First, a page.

Trading Educators Blog
Relationships Part 1
Any pattern that remains accurate over long periods of time merits notice. If the current market conforms to that pattern, trading potential appears.
Is a seasonal strategy with unblemished performance due to fail?
Such a question subscribes to the random-walk theory of price movement. It certainly ignores the probability that a pattern might have a seasonal effect and be caused by a seasonal fundamental. Any trader who believes that price movement is no more predictable than the flip of a coin is a gambler.
I'm not trying to say that any pattern will always work if applied rigidly. Markets are dynamic. They are organisms that live and breathe. The daily noise of news and the interplay of macro- and micro-fundamentals can disrupt the normal ebb and flow of an underlying seasonal fundamental. To place any pattern on a pedestal is to invite complacency — and, ultimately, court disaster.
For the very reason that markets are dynamic, any pattern that does evolve deserves respect. But it also is reason to require appropriate price behavior.
Let's look at the relationship between the bi-products of the soybean — meal and oil — the crop marketing year for both of which begins in October. Soymeal constitutes a long-term average of about 65% of product value. With consumption of this livestock protein supplement greatest during the Northern Hemisphere's winter, commercial activity — and soymeal's product value — peaks in the fourth quarter.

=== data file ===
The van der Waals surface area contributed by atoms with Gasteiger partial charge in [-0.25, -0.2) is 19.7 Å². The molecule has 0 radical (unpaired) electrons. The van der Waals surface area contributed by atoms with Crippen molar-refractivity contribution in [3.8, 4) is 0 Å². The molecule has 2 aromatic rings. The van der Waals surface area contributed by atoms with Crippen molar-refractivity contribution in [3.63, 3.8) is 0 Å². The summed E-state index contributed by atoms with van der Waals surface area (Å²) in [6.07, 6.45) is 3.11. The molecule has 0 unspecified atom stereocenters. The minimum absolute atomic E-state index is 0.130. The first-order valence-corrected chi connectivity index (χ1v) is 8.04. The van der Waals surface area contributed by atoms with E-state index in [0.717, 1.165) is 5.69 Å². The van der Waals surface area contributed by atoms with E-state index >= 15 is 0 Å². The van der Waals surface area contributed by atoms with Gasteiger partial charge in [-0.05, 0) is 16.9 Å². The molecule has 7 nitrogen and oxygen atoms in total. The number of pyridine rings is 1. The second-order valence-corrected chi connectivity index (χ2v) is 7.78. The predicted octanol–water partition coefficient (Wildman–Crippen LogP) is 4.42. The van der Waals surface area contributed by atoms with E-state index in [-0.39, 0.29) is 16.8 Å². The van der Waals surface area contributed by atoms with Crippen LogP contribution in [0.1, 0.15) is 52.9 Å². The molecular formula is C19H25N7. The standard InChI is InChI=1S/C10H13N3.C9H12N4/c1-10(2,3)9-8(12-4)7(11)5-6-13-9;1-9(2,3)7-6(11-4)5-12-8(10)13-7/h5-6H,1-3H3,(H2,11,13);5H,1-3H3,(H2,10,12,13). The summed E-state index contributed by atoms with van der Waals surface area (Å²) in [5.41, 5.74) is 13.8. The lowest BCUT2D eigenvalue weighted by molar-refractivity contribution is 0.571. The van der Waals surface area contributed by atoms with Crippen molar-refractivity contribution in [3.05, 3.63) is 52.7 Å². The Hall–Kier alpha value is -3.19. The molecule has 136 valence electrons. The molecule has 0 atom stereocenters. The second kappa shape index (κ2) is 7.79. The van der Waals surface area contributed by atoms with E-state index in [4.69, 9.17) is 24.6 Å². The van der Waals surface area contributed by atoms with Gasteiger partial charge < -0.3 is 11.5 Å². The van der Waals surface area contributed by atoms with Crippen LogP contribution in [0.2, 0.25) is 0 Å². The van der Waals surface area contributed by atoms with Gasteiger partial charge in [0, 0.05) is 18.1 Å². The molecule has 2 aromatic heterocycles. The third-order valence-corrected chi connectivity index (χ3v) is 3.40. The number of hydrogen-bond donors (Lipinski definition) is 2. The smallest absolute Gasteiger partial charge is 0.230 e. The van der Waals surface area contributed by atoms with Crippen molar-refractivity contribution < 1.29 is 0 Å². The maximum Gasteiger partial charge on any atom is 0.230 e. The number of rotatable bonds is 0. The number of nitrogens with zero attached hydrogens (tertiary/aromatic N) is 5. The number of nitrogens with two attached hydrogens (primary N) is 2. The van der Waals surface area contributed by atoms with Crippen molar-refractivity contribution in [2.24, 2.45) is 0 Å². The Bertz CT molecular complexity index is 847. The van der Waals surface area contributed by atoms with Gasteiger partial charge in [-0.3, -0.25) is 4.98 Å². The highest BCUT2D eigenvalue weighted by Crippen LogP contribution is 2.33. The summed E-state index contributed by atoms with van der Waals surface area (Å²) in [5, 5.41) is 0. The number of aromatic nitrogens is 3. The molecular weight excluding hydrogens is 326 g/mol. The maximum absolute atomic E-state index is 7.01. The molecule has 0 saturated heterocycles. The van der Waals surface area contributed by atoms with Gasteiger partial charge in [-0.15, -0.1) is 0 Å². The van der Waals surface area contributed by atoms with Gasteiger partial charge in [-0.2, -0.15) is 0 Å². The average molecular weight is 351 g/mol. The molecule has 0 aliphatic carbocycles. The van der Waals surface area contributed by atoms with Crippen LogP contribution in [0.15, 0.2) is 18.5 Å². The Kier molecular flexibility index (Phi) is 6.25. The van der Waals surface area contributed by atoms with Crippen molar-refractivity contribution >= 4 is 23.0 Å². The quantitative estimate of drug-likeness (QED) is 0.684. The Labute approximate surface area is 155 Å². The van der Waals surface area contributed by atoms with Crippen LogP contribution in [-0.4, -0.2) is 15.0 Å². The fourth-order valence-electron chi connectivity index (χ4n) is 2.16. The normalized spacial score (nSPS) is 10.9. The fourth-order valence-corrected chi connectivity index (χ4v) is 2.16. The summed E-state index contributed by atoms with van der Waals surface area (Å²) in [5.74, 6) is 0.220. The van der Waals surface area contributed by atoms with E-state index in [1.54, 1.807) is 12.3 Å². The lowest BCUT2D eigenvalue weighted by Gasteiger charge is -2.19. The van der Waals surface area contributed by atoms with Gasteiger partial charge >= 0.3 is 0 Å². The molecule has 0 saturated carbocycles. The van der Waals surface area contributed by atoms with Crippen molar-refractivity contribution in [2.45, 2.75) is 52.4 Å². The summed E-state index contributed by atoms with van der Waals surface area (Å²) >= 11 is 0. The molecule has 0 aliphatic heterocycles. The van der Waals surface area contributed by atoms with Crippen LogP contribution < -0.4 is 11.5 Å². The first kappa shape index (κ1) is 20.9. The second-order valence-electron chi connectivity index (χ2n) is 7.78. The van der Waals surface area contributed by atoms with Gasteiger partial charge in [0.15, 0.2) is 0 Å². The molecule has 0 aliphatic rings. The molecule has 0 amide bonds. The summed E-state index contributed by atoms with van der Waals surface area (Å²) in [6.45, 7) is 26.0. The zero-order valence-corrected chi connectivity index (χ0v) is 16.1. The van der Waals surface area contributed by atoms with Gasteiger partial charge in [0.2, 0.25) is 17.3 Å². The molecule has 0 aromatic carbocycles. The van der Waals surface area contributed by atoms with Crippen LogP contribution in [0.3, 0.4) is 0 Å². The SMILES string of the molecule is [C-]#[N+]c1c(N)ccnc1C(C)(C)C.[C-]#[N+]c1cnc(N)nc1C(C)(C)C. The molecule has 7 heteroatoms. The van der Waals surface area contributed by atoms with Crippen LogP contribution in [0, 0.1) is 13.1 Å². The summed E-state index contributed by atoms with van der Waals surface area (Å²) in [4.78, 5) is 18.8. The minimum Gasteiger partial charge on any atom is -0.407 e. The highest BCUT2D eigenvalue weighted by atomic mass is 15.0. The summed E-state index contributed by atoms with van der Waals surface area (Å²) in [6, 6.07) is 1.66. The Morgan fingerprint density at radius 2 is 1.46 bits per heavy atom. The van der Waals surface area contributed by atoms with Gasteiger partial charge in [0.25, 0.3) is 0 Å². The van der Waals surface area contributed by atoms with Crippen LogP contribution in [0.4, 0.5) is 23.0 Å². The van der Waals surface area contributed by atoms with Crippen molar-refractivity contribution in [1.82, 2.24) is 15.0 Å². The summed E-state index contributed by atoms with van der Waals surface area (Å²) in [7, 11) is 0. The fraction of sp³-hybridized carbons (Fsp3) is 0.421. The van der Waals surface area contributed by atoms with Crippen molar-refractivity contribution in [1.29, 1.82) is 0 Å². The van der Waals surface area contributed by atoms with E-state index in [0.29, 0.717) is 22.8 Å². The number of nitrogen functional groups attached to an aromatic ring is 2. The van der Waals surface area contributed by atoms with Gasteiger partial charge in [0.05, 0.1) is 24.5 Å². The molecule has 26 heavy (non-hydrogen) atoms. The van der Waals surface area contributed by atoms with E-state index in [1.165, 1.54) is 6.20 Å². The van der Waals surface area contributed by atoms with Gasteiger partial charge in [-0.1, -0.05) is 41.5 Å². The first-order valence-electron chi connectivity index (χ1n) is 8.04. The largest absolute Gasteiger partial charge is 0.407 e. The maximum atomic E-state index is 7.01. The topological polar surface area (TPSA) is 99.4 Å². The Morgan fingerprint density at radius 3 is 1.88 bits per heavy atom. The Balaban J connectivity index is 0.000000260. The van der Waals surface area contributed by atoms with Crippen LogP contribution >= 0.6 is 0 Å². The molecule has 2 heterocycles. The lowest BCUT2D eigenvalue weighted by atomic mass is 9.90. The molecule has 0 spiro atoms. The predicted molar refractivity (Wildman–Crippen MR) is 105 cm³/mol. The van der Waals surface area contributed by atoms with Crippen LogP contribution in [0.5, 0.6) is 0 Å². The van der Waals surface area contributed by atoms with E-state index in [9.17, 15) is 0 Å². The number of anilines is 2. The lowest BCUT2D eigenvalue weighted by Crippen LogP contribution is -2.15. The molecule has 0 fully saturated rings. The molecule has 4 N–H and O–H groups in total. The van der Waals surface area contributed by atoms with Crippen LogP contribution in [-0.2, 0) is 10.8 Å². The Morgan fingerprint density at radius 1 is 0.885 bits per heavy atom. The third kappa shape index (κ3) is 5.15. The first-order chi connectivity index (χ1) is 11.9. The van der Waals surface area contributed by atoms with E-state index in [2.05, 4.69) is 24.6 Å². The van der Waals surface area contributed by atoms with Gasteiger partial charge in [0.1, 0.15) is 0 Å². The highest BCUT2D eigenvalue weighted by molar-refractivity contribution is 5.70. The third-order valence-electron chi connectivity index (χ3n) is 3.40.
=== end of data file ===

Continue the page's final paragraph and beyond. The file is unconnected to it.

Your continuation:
With consumption lowest in summer — and looming export competition from Brazil's new crop, soymeal's product value typically declines into March. By then, the market has often discounted the prospects of reduced immediate demand and large new supply, and the market must begin anticipating fourth quarter demand. Because price precedes consumption, the second and third quarter is a seasonal transition during which soymeal's product value increases from lowest to highest.
Around late April in any year, you might want to look at going long August Soymeal and short August Soy oil.
If you don't know how to chart this spread, you might think about learning more about spread trading. To see it properly, you must multiply each side of the spread by its unit value. You also need to check with the exchange for the possibility of reduced margin if done in an approved ratio. The last time I looked, the margin was reduced by 50%. It's really true that you get more "bang for your buck" with spreads.
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